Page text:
Tyler Heishman
My wife and I are giving according to GiveWell’s recommended allocation this year (as explained in this blog post) by giving to GiveWell for re-granting. I think that our recommendation reflects the “best bet” for doing the most good with donations today.

By and large, I agree with the rationale for this allocation explained in the blog post. In some cases, I have different intuitions on pieces of our analysis, but I believe that the process we followed is significantly more likely to lead to a good recommendation than my personal intuitions (I agree with Natalie, who elaborates on this; her examples of personal intuitions are reasonably representative of my own). I truly believe that donors who are “looking to give as we would” should follow this allocation; I think it’s an important signal to GiveWell followers to reinforce this confidence via my personal giving decision.

To some extent, other staff members disagree, and I hope to resolve disagreements like these in the future. However, putting this into context, I think most staff disagreement is on the optimal allocation of donations across our top charities rather than the list of top charities. I believe that donating to our top charities at all (rather than other charities) is a significantly more impactful decision. I personally (and I believe GiveWell as an organization) care more about getting the list of top charities right than the optimal allocation. While I’d ideally prefer all of the staff reconcile their independent views until we come to an agreement, practically, I do not think it is very important.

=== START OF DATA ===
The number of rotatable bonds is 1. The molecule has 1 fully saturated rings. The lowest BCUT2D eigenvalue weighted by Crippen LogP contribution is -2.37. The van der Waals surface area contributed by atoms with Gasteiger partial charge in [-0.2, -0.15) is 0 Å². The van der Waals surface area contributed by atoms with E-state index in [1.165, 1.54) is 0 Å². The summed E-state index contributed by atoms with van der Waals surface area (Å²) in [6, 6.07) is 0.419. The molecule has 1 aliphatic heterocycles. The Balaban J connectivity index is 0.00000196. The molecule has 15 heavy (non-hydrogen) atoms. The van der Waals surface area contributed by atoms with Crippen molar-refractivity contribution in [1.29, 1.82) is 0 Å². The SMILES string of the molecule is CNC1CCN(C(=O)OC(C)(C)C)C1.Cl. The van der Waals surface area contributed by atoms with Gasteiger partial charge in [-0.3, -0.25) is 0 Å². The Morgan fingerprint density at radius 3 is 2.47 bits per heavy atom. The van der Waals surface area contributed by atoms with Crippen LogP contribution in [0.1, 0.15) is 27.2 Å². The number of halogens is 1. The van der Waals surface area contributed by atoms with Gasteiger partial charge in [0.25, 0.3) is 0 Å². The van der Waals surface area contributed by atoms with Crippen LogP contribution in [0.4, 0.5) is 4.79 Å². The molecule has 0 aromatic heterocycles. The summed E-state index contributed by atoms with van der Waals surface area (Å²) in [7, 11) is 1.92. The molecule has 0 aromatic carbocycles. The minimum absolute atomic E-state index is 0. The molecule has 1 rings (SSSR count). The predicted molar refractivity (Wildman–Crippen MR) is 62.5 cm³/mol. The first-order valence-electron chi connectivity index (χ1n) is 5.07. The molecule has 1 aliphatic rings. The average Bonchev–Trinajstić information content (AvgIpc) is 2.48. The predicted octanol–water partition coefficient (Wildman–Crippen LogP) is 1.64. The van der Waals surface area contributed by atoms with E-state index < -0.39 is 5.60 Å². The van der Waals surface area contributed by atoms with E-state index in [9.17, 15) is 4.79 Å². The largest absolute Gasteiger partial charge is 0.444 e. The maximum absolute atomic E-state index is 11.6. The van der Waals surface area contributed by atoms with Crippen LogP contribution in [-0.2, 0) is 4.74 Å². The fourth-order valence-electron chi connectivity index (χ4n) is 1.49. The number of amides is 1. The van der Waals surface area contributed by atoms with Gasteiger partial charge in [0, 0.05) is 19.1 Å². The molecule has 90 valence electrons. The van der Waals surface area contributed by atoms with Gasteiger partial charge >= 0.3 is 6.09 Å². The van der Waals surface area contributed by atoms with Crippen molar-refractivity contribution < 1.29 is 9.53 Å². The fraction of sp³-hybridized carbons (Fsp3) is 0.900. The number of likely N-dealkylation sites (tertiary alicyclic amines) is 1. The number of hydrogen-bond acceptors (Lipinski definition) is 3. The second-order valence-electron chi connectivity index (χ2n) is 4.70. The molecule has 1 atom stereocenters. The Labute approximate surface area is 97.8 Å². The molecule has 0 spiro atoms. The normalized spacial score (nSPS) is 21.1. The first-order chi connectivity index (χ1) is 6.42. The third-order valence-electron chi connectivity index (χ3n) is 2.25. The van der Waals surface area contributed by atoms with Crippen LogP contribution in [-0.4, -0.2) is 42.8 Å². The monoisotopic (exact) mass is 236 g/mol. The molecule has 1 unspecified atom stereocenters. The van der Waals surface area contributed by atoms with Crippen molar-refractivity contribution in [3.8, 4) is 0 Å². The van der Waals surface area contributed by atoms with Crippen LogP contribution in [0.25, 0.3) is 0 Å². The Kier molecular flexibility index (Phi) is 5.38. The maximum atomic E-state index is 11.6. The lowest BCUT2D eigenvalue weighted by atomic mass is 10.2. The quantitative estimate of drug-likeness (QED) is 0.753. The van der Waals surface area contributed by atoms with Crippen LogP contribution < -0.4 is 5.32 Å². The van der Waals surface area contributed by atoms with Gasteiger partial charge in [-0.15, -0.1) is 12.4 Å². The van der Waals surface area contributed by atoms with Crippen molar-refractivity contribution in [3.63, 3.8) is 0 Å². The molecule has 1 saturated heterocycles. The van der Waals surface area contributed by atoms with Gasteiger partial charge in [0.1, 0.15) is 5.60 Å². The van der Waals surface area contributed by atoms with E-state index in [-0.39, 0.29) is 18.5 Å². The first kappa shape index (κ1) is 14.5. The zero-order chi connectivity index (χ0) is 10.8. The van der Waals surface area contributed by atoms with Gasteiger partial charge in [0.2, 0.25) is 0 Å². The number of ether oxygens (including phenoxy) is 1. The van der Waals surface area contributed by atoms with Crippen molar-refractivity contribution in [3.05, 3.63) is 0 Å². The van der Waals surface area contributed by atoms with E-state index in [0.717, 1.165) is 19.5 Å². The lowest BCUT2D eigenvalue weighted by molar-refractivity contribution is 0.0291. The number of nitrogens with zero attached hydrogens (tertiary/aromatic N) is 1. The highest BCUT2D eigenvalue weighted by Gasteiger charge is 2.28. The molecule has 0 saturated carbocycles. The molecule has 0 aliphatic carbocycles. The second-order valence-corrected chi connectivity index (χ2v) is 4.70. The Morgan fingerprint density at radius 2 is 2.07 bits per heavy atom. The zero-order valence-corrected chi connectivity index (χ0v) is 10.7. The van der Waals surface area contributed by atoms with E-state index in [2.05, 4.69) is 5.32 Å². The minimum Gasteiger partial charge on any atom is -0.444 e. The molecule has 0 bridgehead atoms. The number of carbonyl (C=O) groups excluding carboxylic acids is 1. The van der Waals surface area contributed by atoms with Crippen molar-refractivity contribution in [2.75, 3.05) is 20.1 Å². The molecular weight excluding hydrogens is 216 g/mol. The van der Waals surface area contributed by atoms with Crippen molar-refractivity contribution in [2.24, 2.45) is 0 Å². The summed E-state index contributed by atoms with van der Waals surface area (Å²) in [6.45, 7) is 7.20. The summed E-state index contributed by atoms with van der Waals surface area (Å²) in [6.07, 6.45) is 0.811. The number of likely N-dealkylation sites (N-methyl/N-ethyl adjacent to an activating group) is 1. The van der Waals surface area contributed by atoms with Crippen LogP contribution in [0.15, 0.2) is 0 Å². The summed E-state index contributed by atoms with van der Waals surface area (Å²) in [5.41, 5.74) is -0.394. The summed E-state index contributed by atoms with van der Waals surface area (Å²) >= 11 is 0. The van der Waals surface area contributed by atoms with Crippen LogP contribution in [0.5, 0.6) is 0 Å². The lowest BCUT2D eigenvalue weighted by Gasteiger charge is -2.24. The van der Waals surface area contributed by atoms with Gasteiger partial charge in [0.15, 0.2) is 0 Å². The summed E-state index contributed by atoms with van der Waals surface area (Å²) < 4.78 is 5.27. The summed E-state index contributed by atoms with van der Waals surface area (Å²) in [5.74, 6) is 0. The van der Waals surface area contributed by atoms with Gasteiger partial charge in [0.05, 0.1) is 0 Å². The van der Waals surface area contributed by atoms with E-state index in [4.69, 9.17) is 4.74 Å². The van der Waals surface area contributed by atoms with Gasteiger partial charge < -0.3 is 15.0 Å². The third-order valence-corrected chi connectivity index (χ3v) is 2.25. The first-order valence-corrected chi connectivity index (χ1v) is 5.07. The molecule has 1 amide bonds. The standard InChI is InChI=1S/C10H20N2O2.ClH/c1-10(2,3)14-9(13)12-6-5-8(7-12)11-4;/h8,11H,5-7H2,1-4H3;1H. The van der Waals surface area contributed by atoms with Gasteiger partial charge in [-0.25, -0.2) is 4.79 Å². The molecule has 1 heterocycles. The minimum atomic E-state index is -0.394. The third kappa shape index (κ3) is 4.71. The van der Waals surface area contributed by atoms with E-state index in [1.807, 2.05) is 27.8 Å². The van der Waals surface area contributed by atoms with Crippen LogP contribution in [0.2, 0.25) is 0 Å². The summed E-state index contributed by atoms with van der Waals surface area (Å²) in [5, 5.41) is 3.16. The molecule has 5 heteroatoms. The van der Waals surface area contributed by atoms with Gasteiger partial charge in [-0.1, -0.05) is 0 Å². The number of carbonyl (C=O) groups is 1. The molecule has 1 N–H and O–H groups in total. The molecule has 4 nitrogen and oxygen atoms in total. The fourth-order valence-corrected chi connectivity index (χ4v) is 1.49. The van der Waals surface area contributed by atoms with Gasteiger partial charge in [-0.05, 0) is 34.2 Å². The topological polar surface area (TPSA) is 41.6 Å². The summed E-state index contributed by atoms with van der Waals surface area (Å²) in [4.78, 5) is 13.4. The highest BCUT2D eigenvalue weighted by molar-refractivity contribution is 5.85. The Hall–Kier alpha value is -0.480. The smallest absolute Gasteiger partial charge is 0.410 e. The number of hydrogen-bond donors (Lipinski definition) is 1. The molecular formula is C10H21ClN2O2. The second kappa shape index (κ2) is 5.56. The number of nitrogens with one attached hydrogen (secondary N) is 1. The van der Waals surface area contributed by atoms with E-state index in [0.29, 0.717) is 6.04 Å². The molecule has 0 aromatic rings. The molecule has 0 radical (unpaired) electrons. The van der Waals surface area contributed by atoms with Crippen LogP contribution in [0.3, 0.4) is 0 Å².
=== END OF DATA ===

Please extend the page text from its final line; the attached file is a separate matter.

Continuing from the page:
Process for putting together this post:

  • Elie emailed all staff telling them we were planning to run a staff members donations post this year, as we did last year.
  • Staff held 3 meetings to discuss where they were planning to give and why. Meetings were voluntary and attended by some staff but not all. Elie and Holden attended the 3rd meeting but not the first two.
  • Staff who chose to participate sent their drafts to Elie and Holden and copied an internal email list that allowed other staff members to see their submissions.
  • Entries were arranged in order of length of time employed full-time at GiveWell.
  • The draft post was sent out to all staff. At that point staff were able to make final edits.

Donor coordination and the “giver’s dilemma”